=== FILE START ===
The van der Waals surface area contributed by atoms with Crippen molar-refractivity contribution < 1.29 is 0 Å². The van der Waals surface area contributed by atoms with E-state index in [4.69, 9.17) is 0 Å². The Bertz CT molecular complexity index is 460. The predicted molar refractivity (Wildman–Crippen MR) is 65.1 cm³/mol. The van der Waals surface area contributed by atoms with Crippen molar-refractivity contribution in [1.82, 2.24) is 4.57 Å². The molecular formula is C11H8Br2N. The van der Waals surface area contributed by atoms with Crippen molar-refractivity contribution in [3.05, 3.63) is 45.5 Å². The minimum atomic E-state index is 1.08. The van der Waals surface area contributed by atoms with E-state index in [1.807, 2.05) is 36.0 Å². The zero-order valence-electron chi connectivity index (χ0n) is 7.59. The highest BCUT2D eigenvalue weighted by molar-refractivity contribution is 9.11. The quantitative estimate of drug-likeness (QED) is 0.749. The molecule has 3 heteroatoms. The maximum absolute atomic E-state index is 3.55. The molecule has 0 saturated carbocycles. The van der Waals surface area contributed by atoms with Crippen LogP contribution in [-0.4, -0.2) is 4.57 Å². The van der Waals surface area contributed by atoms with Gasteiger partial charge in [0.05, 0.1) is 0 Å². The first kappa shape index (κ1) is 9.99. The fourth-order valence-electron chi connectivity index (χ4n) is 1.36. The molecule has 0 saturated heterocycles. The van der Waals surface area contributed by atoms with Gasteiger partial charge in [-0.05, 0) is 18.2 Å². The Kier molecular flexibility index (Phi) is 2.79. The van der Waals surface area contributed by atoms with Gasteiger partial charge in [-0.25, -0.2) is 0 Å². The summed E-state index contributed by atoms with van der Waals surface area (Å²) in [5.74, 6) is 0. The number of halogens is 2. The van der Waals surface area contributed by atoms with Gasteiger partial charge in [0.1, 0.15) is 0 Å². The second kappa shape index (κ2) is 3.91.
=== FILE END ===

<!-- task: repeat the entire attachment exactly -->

The van der Waals surface area contributed by atoms with Crippen molar-refractivity contribution < 1.29 is 0 Å². The van der Waals surface area contributed by atoms with E-state index in [4.69, 9.17) is 0 Å². The Bertz CT molecular complexity index is 460. The predicted molar refractivity (Wildman–Crippen MR) is 65.1 cm³/mol. The van der Waals surface area contributed by atoms with Crippen molar-refractivity contribution in [1.82, 2.24) is 4.57 Å². The molecular formula is C11H8Br2N. The van der Waals surface area contributed by atoms with Crippen molar-refractivity contribution in [3.05, 3.63) is 45.5 Å². The minimum atomic E-state index is 1.08. The van der Waals surface area contributed by atoms with E-state index in [1.807, 2.05) is 36.0 Å². The zero-order valence-electron chi connectivity index (χ0n) is 7.59. The highest BCUT2D eigenvalue weighted by molar-refractivity contribution is 9.11. The quantitative estimate of drug-likeness (QED) is 0.749. The molecule has 3 heteroatoms. The maximum absolute atomic E-state index is 3.55. The molecule has 0 saturated carbocycles. The van der Waals surface area contributed by atoms with Crippen LogP contribution in [-0.4, -0.2) is 4.57 Å². The van der Waals surface area contributed by atoms with Gasteiger partial charge in [0.05, 0.1) is 0 Å². The first kappa shape index (κ1) is 9.99. The fourth-order valence-electron chi connectivity index (χ4n) is 1.36. The molecule has 0 saturated heterocycles. The van der Waals surface area contributed by atoms with Gasteiger partial charge in [-0.05, 0) is 18.2 Å². The Kier molecular flexibility index (Phi) is 2.79. The van der Waals surface area contributed by atoms with Gasteiger partial charge in [-0.25, -0.2) is 0 Å². The summed E-state index contributed by atoms with van der Waals surface area (Å²) in [5.74, 6) is 0. The number of halogens is 2. The van der Waals surface area contributed by atoms with Gasteiger partial charge in [0.1, 0.15) is 0 Å². The second kappa shape index (κ2) is 3.91.